The Independent Fiscal Commission for NI today launched its final report: ‘More Fiscal Devolution for Northern Ireland?’ The report sets out 23 recommendations which provide a comprehensive framework for implementing enhanced fiscal devolution for Northern Ireland.
The Commission, established in March last year by the Finance Minister, Conor Murphy, had been tasked with examining the case for increasing the fiscal powers of the NI Assembly, and making recommendations on powers which could enhance the NI Assembly’s fiscal responsibilities.
Commission Chair Paul Johnson, said:
“As a Commission, we have established that there is a strong case for devolving certain tax powers to Northern Ireland to go alongside the extensive powers the Executive currently has over public spending. Devolving additional powers would increase the accountability of the Executive to the people of Northern Ireland and provide additional tools to boost the economy, raise or reduce the taxes of local people and change behaviours."
“While this period, with no Executive in place, might feel like an odd time to be launching our report, tax devolution won’t happen overnight. It will require time to consider, to build consensus and to plan carefully. It is our hope that all the parties will take the opportunity to consider our report as they prepare for the resumption of devolved government.”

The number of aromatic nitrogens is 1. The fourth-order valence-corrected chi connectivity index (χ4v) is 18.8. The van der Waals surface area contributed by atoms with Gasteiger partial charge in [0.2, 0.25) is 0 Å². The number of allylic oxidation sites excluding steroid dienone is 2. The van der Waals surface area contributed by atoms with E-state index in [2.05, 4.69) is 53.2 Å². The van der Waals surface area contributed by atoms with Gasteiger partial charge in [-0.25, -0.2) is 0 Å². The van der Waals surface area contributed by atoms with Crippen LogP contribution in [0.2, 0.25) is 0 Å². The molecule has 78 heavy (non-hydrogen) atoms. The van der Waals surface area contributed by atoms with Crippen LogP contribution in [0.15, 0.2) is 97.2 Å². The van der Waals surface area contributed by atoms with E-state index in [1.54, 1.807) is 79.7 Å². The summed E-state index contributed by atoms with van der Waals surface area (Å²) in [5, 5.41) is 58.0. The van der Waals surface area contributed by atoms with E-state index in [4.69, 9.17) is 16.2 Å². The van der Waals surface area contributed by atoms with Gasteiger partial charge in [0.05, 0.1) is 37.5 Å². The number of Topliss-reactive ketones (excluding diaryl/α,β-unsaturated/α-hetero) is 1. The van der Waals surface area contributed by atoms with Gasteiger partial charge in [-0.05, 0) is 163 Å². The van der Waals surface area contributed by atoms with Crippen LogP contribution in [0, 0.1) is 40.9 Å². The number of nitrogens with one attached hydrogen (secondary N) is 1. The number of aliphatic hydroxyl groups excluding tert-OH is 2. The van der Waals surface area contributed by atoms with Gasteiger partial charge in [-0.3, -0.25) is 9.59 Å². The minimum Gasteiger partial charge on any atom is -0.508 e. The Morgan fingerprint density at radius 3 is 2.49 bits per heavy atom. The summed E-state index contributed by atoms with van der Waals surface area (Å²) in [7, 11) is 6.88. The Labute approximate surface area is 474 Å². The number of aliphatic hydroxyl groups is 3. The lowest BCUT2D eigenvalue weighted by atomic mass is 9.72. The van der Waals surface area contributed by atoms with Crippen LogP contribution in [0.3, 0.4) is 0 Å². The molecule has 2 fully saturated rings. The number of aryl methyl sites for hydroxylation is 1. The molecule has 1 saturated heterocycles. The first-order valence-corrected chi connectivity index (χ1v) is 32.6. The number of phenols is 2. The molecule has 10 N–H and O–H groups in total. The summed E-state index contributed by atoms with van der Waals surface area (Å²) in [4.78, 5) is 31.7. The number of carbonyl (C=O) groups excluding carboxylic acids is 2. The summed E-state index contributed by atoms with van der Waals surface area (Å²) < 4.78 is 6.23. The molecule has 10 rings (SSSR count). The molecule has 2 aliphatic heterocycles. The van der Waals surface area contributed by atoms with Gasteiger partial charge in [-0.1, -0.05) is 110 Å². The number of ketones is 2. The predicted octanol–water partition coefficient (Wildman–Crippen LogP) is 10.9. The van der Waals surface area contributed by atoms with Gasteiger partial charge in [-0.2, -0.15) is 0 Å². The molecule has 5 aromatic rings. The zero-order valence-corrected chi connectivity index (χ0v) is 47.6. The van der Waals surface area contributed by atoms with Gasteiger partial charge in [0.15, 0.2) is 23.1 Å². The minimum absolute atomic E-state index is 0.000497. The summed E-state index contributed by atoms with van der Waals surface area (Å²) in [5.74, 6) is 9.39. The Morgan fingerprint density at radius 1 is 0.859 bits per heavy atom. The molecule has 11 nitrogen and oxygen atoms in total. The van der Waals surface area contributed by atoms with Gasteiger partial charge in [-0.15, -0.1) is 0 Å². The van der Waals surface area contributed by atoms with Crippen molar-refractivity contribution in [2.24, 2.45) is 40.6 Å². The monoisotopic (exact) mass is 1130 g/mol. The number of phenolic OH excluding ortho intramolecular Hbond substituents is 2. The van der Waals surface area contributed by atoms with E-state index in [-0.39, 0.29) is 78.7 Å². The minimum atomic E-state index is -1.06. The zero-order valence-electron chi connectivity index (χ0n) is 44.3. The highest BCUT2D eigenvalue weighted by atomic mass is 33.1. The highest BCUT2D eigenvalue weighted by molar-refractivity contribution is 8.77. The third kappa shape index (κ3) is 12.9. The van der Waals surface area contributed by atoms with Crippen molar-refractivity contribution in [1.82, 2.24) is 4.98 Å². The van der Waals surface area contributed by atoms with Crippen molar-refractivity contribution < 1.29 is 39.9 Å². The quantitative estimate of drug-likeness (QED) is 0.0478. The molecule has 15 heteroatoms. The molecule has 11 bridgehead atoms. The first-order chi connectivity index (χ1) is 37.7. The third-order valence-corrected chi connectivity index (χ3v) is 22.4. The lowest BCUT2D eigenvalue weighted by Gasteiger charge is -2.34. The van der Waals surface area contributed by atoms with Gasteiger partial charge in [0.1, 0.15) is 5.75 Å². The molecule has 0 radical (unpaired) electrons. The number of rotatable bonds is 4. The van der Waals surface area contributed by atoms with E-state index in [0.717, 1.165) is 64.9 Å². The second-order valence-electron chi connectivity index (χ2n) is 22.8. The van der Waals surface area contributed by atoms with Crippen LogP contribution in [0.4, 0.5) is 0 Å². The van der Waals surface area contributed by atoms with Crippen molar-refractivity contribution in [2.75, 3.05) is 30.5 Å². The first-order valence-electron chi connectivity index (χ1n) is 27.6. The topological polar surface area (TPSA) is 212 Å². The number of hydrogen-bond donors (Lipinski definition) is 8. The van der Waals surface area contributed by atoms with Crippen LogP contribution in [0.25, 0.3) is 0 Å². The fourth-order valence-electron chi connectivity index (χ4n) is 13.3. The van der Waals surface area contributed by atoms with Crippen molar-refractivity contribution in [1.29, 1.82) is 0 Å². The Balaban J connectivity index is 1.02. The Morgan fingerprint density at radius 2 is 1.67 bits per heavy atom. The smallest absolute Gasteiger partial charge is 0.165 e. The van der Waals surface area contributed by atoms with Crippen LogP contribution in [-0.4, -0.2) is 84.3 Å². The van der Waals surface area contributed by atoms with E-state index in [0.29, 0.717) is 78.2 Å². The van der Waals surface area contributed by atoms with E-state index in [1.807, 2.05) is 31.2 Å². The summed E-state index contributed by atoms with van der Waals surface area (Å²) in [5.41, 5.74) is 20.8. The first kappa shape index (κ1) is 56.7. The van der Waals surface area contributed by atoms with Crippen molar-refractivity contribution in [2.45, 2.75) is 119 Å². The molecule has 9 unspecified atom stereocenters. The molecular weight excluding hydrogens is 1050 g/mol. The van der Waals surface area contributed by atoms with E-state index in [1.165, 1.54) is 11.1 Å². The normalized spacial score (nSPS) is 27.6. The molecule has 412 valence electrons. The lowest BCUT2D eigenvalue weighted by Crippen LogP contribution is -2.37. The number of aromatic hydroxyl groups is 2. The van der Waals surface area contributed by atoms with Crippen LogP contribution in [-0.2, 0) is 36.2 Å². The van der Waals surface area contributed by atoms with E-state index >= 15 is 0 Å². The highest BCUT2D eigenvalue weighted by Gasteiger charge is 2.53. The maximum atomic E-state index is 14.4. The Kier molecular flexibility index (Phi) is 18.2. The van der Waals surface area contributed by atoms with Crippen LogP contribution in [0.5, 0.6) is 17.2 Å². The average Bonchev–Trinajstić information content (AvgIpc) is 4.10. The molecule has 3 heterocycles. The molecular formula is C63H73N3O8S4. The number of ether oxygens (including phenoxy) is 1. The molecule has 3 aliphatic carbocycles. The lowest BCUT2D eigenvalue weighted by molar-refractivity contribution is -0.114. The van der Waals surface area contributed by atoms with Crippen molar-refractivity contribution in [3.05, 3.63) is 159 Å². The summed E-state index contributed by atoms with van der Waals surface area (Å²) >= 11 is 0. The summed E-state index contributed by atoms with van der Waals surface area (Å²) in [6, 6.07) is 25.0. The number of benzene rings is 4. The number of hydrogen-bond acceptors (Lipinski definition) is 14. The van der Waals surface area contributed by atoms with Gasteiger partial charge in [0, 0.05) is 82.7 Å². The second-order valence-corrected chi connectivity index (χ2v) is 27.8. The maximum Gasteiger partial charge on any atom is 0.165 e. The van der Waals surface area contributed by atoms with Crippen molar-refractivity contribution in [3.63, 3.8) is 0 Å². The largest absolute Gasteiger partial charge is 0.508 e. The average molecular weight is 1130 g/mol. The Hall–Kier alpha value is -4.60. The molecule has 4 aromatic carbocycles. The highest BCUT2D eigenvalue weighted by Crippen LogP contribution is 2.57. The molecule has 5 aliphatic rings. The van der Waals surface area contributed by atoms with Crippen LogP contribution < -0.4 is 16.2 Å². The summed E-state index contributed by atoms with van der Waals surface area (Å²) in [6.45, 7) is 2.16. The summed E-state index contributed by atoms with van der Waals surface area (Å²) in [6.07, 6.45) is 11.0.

In terms of the report’s recommendations, Mr Johnson said:
“We recommend partial devolution of income tax under which the NI Assembly would have a degree of control over the rates, and potentially bands of income tax, but where administration would continue to be carried out by HMRC.”
“Importantly, this would grant the NI Assembly the ability to raise revenues, reduce taxes or vary the progressivity of its tax system, without taking on the added complexity and the significant administrative and compliance burden that full devolution of the tax would bring. If income tax devolution is actioned we recommend that the apprenticeship levy be devolved in parallel.”
“We also recommend the full devolution of stamp duty land tax, landfill tax and air passenger duty. We recommend that if these taxes are devolved, the Executive should establish a local revenue authority to administer them. This will increase the accountability of local politicians in respect of these taxes and provide for greater policy flexibility and innovation, while also building institutional capacity in Northern Ireland.”